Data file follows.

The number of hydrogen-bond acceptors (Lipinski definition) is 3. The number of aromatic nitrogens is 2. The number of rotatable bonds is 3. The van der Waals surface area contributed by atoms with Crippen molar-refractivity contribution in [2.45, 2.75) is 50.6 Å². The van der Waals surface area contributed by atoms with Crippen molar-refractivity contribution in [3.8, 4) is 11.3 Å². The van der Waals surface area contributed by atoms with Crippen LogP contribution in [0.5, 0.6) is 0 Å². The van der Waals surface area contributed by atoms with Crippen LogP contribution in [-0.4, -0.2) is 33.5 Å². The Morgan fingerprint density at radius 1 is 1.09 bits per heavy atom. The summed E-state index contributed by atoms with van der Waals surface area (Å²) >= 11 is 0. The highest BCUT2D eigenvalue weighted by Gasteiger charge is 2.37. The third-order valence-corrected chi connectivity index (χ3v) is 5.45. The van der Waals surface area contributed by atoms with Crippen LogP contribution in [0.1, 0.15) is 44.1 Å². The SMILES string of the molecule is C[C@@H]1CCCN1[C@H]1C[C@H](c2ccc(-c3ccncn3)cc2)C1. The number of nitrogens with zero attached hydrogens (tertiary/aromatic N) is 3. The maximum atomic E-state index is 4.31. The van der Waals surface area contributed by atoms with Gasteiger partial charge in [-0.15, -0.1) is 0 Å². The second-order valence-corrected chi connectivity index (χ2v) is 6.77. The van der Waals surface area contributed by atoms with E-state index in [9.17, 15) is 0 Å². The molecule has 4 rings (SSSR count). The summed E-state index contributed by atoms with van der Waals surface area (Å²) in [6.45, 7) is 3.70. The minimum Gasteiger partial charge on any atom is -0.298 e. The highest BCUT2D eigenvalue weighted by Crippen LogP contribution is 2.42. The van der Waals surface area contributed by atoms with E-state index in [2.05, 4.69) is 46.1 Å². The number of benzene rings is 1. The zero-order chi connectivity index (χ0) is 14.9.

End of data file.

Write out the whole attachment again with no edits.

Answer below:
The number of hydrogen-bond acceptors (Lipinski definition) is 3. The number of aromatic nitrogens is 2. The number of rotatable bonds is 3. The van der Waals surface area contributed by atoms with Crippen molar-refractivity contribution in [2.45, 2.75) is 50.6 Å². The van der Waals surface area contributed by atoms with Crippen molar-refractivity contribution in [3.8, 4) is 11.3 Å². The van der Waals surface area contributed by atoms with Crippen LogP contribution in [0.5, 0.6) is 0 Å². The van der Waals surface area contributed by atoms with Crippen LogP contribution in [-0.4, -0.2) is 33.5 Å². The Morgan fingerprint density at radius 1 is 1.09 bits per heavy atom. The summed E-state index contributed by atoms with van der Waals surface area (Å²) >= 11 is 0. The highest BCUT2D eigenvalue weighted by Gasteiger charge is 2.37. The third-order valence-corrected chi connectivity index (χ3v) is 5.45. The van der Waals surface area contributed by atoms with Crippen LogP contribution in [0.1, 0.15) is 44.1 Å². The SMILES string of the molecule is C[C@@H]1CCCN1[C@H]1C[C@H](c2ccc(-c3ccncn3)cc2)C1. The number of nitrogens with zero attached hydrogens (tertiary/aromatic N) is 3. The maximum atomic E-state index is 4.31. The van der Waals surface area contributed by atoms with Gasteiger partial charge in [-0.15, -0.1) is 0 Å². The second-order valence-corrected chi connectivity index (χ2v) is 6.77. The van der Waals surface area contributed by atoms with E-state index in [9.17, 15) is 0 Å². The molecule has 4 rings (SSSR count). The summed E-state index contributed by atoms with van der Waals surface area (Å²) in [6.45, 7) is 3.70. The minimum Gasteiger partial charge on any atom is -0.298 e. The highest BCUT2D eigenvalue weighted by Crippen LogP contribution is 2.42. The van der Waals surface area contributed by atoms with E-state index in [2.05, 4.69) is 46.1 Å². The number of benzene rings is 1. The zero-order chi connectivity index (χ0) is 14.9.